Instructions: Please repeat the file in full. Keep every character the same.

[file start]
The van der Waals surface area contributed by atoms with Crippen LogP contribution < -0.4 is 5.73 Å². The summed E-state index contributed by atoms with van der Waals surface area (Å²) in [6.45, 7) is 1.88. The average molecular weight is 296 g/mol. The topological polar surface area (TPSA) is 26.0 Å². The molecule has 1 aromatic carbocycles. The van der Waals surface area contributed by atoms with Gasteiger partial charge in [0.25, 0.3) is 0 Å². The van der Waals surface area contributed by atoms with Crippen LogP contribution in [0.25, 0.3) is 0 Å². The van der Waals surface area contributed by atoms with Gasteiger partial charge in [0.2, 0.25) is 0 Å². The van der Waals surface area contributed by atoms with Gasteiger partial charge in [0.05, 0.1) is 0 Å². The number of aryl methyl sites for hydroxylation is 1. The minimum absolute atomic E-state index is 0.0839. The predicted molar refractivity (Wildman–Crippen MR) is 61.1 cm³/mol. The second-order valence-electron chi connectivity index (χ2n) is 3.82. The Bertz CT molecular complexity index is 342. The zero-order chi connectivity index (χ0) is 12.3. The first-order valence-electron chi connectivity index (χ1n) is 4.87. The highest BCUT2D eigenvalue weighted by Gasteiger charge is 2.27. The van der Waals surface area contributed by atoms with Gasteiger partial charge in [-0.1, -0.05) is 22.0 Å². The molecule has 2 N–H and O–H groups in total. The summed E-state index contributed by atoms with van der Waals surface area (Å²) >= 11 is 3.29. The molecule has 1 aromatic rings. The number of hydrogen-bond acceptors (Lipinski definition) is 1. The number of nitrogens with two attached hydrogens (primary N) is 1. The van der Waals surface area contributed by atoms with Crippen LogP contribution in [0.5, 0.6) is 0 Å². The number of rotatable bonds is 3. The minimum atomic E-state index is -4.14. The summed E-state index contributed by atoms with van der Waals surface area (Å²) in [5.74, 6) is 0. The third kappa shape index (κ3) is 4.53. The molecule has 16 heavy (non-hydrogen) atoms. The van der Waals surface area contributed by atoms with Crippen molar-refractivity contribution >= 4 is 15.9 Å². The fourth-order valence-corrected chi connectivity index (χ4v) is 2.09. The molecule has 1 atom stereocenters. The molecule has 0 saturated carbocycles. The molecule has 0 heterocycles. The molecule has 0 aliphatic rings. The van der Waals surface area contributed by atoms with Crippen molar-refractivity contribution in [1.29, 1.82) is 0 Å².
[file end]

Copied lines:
The van der Waals surface area contributed by atoms with Crippen LogP contribution < -0.4 is 5.73 Å². The summed E-state index contributed by atoms with van der Waals surface area (Å²) in [6.45, 7) is 1.88. The average molecular weight is 296 g/mol. The topological polar surface area (TPSA) is 26.0 Å². The molecule has 1 aromatic carbocycles. The van der Waals surface area contributed by atoms with Gasteiger partial charge in [0.25, 0.3) is 0 Å². The van der Waals surface area contributed by atoms with Crippen LogP contribution in [0.25, 0.3) is 0 Å². The van der Waals surface area contributed by atoms with Gasteiger partial charge in [0.2, 0.25) is 0 Å². The van der Waals surface area contributed by atoms with Gasteiger partial charge in [0.05, 0.1) is 0 Å². The number of aryl methyl sites for hydroxylation is 1. The minimum absolute atomic E-state index is 0.0839. The predicted molar refractivity (Wildman–Crippen MR) is 61.1 cm³/mol. The second-order valence-electron chi connectivity index (χ2n) is 3.82. The Bertz CT molecular complexity index is 342. The zero-order chi connectivity index (χ0) is 12.3. The first-order valence-electron chi connectivity index (χ1n) is 4.87. The highest BCUT2D eigenvalue weighted by Gasteiger charge is 2.27. The van der Waals surface area contributed by atoms with Gasteiger partial charge in [-0.1, -0.05) is 22.0 Å². The molecule has 2 N–H and O–H groups in total. The summed E-state index contributed by atoms with van der Waals surface area (Å²) >= 11 is 3.29. The molecule has 1 aromatic rings. The number of hydrogen-bond acceptors (Lipinski definition) is 1. The number of nitrogens with two attached hydrogens (primary N) is 1. The van der Waals surface area contributed by atoms with Crippen LogP contribution in [0.5, 0.6) is 0 Å². The number of rotatable bonds is 3. The minimum atomic E-state index is -4.14. The summed E-state index contributed by atoms with van der Waals surface area (Å²) in [5.74, 6) is 0. The third kappa shape index (κ3) is 4.53. The molecule has 16 heavy (non-hydrogen) atoms. The van der Waals surface area contributed by atoms with Crippen molar-refractivity contribution >= 4 is 15.9 Å². The fourth-order valence-corrected chi connectivity index (χ4v) is 2.09. The molecule has 1 atom stereocenters. The molecule has 0 saturated carbocycles. The molecule has 0 heterocycles. The molecule has 0 aliphatic rings. The van der Waals surface area contributed by atoms with Crippen molar-refractivity contribution in [1.29, 1.82) is 0 Å².